Looking at the stars and galaxies on the night sky makes many of us embrace meekness more than ever. Someone even once said that astronomy is the only thing that makes men become humble. And it’s true, although it also can make us realize how special we are as human beings in the Cosmos. How could stars be beautiful if there weren’t any intelligent and conscious beings able to conclude that?
For this year’s May, the night sky will be very generous with its beholder from Earth. And hopefully, with beholders from other planets, as well.
Eta Aquariid Meteor Shower
Who doesn’t enjoy a sight with 20-30 meteors per hour? That’s exactly what awaits us on May 5, when the Eta Aquariid Meteor Shower will offer a great celestial show. Hopefully, we’ll even spot several fireballs in the process – which are super bright meteors.
Also known as Eta Aquariids, the meteor shower’s objects had been separated from Halley’s Comet many years ago. The current orbit of Halley’s Comet is not close enough to our planet in order to be considered a source of meteoric activity.
Jupiter meets the Moon
Although the two cosmic objects are at tremendous distances away from each other, they will appear very close on the night sky of May 12. To be more precise, you’ll be able to spot the encounter a bit after midnight to dawn in the south-southeastern sky.
While the average distance between Earth and Jupiter is 722.52 million km, the one from our planet to Moon is only 384,400 km. The the distance between the Moon and Jupiter is around 630 million kilometers.
Jupiter is the biggest planet from our Solar System and it’s made almost entirely of gases, which is why it’s called a gas giant. Scientists suspect that the planet has a solid core, but there’s no solid proof for that hypothesis. Jupiter is also unique for its huge number of moons that are orbiting around the planet: 79, and the biggest one is Ganymede. Surprisingly enough, Ganymede is even bigger than Mercury and Pluto.
Venus shows itself more
For the whole month of this year’s May, Venus will be delighting our view with its presence in the evening. There’s no need to worry about not knowing which one of the bright spots from the sky is Venus. Our neighboring planet appears as the third brightest object during the night sky, after the Sun and the Moon.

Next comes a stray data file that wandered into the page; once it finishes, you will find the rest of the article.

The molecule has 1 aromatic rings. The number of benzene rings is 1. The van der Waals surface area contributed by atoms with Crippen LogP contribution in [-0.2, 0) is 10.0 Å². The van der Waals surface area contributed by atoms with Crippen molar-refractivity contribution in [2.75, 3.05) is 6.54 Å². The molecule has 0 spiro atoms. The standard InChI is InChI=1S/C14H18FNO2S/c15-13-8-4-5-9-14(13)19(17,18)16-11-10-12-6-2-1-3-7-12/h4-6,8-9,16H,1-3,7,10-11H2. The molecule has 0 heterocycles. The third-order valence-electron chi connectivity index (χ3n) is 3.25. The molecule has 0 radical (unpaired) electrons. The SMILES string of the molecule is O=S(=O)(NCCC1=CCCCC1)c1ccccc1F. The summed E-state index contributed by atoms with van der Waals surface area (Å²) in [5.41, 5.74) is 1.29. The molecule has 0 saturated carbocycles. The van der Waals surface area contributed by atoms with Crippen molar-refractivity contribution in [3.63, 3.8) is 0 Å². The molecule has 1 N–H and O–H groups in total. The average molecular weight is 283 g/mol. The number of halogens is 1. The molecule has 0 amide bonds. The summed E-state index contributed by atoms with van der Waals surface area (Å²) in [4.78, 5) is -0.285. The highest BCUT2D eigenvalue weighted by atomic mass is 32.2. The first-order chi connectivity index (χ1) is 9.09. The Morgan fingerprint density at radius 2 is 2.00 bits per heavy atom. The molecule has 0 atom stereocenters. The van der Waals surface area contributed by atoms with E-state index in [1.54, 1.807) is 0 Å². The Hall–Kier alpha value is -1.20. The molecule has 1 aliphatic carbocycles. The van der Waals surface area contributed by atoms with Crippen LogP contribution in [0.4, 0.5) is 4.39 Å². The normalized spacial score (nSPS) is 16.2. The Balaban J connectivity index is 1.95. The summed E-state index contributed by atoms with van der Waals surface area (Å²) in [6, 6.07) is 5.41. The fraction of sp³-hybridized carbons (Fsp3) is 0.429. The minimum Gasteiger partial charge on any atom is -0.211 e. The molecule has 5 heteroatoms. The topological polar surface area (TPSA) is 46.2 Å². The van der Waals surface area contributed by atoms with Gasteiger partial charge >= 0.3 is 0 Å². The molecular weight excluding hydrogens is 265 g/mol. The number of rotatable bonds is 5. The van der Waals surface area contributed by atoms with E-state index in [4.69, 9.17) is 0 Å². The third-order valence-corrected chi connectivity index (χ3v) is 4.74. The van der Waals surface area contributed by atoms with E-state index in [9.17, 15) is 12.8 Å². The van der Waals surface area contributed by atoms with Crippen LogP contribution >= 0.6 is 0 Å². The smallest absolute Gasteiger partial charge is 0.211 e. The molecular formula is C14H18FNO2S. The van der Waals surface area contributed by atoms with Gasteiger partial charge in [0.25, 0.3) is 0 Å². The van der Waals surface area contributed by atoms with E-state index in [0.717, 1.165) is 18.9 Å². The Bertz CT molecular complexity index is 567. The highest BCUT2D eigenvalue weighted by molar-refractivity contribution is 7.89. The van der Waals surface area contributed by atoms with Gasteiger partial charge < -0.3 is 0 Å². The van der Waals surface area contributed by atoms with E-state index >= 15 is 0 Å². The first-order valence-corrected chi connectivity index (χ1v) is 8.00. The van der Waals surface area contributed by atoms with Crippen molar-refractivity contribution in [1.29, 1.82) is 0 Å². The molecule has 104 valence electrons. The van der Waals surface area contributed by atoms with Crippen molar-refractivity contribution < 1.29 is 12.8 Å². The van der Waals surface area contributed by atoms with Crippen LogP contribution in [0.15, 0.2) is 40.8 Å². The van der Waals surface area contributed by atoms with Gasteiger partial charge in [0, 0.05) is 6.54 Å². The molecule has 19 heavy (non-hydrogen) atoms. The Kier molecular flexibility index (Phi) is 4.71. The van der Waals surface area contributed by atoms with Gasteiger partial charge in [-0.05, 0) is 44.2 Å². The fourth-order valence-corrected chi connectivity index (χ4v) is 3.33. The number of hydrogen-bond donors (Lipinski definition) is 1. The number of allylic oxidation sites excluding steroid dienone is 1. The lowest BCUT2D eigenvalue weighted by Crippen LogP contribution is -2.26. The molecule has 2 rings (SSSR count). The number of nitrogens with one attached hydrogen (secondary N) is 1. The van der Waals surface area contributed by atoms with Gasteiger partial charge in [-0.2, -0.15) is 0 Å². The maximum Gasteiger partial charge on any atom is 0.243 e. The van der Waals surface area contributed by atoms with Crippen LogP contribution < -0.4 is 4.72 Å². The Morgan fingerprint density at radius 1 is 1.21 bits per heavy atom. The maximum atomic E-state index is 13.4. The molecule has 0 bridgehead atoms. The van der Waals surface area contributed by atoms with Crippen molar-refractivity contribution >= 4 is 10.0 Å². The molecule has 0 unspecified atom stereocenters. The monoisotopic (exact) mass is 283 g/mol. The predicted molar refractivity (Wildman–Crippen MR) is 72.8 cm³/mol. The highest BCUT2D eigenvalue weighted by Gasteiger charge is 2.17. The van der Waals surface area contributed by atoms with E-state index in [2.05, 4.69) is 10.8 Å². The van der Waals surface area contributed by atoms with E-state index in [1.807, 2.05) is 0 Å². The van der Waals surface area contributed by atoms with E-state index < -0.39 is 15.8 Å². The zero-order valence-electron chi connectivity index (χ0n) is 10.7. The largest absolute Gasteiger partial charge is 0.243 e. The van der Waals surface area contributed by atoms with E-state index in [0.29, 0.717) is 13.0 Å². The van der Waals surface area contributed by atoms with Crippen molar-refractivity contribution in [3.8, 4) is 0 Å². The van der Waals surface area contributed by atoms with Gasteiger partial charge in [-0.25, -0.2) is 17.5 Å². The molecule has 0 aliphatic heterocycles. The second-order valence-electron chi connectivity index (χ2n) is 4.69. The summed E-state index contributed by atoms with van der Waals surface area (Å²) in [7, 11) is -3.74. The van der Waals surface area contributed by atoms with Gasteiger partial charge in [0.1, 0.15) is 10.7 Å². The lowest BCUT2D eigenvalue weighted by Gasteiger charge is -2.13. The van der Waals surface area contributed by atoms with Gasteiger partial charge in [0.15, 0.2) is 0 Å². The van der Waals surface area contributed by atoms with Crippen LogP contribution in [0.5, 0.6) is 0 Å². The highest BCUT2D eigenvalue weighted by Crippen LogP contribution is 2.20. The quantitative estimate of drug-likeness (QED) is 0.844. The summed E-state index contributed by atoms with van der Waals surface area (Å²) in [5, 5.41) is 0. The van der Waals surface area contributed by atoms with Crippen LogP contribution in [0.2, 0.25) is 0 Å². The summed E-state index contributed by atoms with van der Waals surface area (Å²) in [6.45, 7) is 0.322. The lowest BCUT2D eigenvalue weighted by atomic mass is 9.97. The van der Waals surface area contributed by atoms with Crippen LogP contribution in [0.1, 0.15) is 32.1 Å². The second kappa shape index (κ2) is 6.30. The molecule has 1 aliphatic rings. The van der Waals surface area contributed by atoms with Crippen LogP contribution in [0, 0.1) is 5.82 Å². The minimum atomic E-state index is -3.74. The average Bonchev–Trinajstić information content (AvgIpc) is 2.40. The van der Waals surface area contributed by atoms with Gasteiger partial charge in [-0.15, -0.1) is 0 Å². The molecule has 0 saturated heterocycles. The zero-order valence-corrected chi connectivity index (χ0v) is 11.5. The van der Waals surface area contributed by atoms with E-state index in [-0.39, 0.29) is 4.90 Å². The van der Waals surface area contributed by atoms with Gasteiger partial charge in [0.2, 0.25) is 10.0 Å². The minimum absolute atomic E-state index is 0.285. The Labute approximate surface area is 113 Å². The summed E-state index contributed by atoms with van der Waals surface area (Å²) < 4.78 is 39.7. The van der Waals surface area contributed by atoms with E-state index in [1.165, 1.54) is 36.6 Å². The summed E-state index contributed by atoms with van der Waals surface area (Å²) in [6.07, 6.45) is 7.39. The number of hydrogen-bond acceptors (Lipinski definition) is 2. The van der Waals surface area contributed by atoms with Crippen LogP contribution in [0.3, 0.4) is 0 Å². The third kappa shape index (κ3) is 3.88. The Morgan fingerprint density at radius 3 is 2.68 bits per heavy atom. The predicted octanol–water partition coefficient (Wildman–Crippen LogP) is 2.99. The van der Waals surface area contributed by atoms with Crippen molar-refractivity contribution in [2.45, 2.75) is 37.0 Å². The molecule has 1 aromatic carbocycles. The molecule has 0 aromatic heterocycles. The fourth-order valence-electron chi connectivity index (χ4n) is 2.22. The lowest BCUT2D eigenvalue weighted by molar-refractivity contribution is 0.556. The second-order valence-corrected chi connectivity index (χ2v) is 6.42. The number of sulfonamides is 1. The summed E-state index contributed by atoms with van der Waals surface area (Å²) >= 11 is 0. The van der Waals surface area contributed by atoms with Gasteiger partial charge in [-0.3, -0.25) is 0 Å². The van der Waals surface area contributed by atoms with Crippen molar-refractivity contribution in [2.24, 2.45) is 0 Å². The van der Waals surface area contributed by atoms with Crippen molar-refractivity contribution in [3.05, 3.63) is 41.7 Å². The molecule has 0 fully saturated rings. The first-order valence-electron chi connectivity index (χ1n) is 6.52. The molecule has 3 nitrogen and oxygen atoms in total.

Venus represents a wonderful sight on the night sky, although if you get too close to it it’s none other than Hell unleashed. The average temperature from the planet’s surface is 864 degrees Fahrenheit (462 degrees Celsius). Even the atmosphere of Venus makes it a true nightmare for anybody since it’s made of carbon dioxide for 96.5%, 3.5% nitrogen, and traces of other gases like sulfur dioxide.
It’s obvious that you should cancel ASAP any plans or vacation scheduled for Venus.
No more Orion
Orion is a constellation located on the celestial equator and visible from many places on Earth. It is one of the most recognizable constellations from the night sky. Its name comes from a hunter in Greek mythology. The brightest stars from Orion are Rigel (Beta Orionis) and Betelgeuse.
Orion will start disappearing in early May from the night sky for skywatchers in the central US. It won’t be visible to anyone anymore in the contiguous US by the summer solstice that’s occurring on June 20.
We are truly lucky to witness all of this. And we can genuinely hope that there are intelligent beings elsewhere in the Universe capable of observing such cosmic phenomenons. With trillions of galaxies that each contain several billion stars, chances are practically nonexistent that life can only exist on Earth.